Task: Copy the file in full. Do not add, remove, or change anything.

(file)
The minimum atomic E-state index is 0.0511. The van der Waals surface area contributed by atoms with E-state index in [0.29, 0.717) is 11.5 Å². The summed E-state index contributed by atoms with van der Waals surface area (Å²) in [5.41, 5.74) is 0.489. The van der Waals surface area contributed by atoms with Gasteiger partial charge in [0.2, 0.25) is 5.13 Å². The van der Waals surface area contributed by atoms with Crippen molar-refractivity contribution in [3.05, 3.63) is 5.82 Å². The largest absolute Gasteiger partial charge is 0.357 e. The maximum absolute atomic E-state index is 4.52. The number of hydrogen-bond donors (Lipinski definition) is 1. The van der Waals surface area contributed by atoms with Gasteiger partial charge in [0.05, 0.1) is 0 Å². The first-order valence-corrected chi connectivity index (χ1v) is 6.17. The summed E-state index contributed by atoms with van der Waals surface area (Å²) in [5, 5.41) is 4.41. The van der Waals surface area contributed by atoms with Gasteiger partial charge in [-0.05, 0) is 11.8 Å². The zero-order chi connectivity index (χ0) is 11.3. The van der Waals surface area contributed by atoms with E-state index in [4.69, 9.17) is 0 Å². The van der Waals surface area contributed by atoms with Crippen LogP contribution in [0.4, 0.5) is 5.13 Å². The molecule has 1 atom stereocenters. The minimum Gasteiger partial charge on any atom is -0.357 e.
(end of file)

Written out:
The minimum atomic E-state index is 0.0511. The van der Waals surface area contributed by atoms with E-state index in [0.29, 0.717) is 11.5 Å². The summed E-state index contributed by atoms with van der Waals surface area (Å²) in [5.41, 5.74) is 0.489. The van der Waals surface area contributed by atoms with Gasteiger partial charge in [0.2, 0.25) is 5.13 Å². The van der Waals surface area contributed by atoms with Crippen molar-refractivity contribution in [3.05, 3.63) is 5.82 Å². The largest absolute Gasteiger partial charge is 0.357 e. The maximum absolute atomic E-state index is 4.52. The number of hydrogen-bond donors (Lipinski definition) is 1. The van der Waals surface area contributed by atoms with Gasteiger partial charge in [0.05, 0.1) is 0 Å². The first-order valence-corrected chi connectivity index (χ1v) is 6.17. The summed E-state index contributed by atoms with van der Waals surface area (Å²) in [5, 5.41) is 4.41. The van der Waals surface area contributed by atoms with Gasteiger partial charge in [-0.05, 0) is 11.8 Å². The zero-order chi connectivity index (χ0) is 11.3. The van der Waals surface area contributed by atoms with E-state index in [4.69, 9.17) is 0 Å². The van der Waals surface area contributed by atoms with Crippen LogP contribution in [0.4, 0.5) is 5.13 Å². The molecule has 1 atom stereocenters. The minimum Gasteiger partial charge on any atom is -0.357 e.